Bi-functional Activities of Chimeric Lysozymes Constructed by Domain Swapping between Bacteriophage T7 and K11 Lysozymes

  • Alcantara, Ethel H. (Research Center for Bio-Medicinal Resources and Department of Life Science and Technology, Pai Chai University) ;
  • Kim, Dong-Hee (Research Center for Bio-Medicinal Resources and Department of Life Science and Technology, Pai Chai University) ;
  • Do, Su-Il (Department of Life science, Laboratory of functional Glycomics, Ajou Unversity) ;
  • Lee, Sang-Soo (Research Center for Bio-Medicinal Resources and Department of Life Science and Technology, Pai Chai University)
  • Published : 2007.07.31


The lysozymes encoded by bacteriophage T7 and K11 are both bifunctional enzymes sharing an extensive sequence homology (75%). The constructions of chimeric lysozymes were carried out by swapping the N-terminal and C-terminal domains between phage T7 and K11 lysozymes. This technique generated two chimeras, T7K11-lysozyme (N-terminal T7 domain and C-terminal K11 domain) and K11T7-lysozyme (N-terminal K11 domain and C-terminal T7 domain), which are both enzymatically active. The amidase activity of T7K11-lysozyme is comparable with the parental enzymes while K11T7-lysozyme exhibits an activity that is approximately 45% greater than the wild-type lysozymes. Moreover, these chimeric constructs have optimum pH of 7.2-7.4 similar to the parental lysozymes but exhibit greater thermal stabilities. On the other hand, the chimeras inhibit transcription comparable with the parental lysozymes depending on the source of their N-terminals. Taken together, our results indicated that domain swapping technique localizes the N-terminal region as the domain responsible for the transcription inhibition specificity of the wild type T7 and K11 lysozymes. Furthermore, we were able to develop a simple and rapid purification scheme in purifying both the wild-type and chimeric lysozymes.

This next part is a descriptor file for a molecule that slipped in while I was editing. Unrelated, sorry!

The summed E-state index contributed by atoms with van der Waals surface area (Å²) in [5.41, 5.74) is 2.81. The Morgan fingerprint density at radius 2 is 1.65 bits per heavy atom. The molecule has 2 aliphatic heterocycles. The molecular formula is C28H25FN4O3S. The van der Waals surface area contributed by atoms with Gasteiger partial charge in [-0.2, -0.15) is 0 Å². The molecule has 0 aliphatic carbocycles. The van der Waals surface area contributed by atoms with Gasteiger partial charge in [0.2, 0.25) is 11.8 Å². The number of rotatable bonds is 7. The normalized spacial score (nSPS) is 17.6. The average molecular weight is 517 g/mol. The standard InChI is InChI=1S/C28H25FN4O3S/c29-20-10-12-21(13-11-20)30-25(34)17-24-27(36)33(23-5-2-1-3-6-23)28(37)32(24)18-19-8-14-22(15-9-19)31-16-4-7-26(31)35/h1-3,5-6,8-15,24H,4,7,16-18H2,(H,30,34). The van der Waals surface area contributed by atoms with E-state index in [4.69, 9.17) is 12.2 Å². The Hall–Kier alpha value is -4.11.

Amidase;His-tagging;K11 RNA polymerase;Phage K11 lysozyme;Transcription inhibition


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